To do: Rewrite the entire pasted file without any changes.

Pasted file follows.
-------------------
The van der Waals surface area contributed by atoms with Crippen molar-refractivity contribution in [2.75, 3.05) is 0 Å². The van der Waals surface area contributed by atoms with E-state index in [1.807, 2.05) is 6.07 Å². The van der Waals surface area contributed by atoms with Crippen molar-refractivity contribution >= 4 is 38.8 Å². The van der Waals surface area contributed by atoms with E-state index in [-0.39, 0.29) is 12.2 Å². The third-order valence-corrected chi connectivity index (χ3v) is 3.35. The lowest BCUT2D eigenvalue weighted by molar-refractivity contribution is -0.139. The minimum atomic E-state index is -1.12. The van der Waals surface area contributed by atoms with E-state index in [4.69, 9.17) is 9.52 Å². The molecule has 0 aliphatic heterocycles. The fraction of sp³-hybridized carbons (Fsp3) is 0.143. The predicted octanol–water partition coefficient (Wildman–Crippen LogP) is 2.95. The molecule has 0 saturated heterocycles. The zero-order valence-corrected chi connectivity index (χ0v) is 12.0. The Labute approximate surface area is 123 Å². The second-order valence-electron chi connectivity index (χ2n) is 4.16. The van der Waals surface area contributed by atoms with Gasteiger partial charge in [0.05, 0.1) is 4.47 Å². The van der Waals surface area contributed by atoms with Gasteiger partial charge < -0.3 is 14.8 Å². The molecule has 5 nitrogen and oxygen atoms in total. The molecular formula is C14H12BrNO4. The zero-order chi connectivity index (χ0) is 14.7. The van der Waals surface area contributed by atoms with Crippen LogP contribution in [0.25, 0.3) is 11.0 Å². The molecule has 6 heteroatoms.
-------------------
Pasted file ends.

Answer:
The van der Waals surface area contributed by atoms with Crippen molar-refractivity contribution in [2.75, 3.05) is 0 Å². The van der Waals surface area contributed by atoms with E-state index in [1.807, 2.05) is 6.07 Å². The van der Waals surface area contributed by atoms with Crippen molar-refractivity contribution >= 4 is 38.8 Å². The van der Waals surface area contributed by atoms with E-state index in [-0.39, 0.29) is 12.2 Å². The third-order valence-corrected chi connectivity index (χ3v) is 3.35. The lowest BCUT2D eigenvalue weighted by molar-refractivity contribution is -0.139. The minimum atomic E-state index is -1.12. The van der Waals surface area contributed by atoms with E-state index in [4.69, 9.17) is 9.52 Å². The molecule has 0 aliphatic heterocycles. The fraction of sp³-hybridized carbons (Fsp3) is 0.143. The predicted octanol–water partition coefficient (Wildman–Crippen LogP) is 2.95. The molecule has 0 saturated heterocycles. The zero-order valence-corrected chi connectivity index (χ0v) is 12.0. The Labute approximate surface area is 123 Å². The second-order valence-electron chi connectivity index (χ2n) is 4.16. The van der Waals surface area contributed by atoms with Gasteiger partial charge in [0.05, 0.1) is 4.47 Å². The van der Waals surface area contributed by atoms with Gasteiger partial charge < -0.3 is 14.8 Å². The molecule has 5 nitrogen and oxygen atoms in total. The molecular formula is C14H12BrNO4. The zero-order chi connectivity index (χ0) is 14.7. The van der Waals surface area contributed by atoms with Crippen LogP contribution in [0.25, 0.3) is 11.0 Å². The molecule has 6 heteroatoms.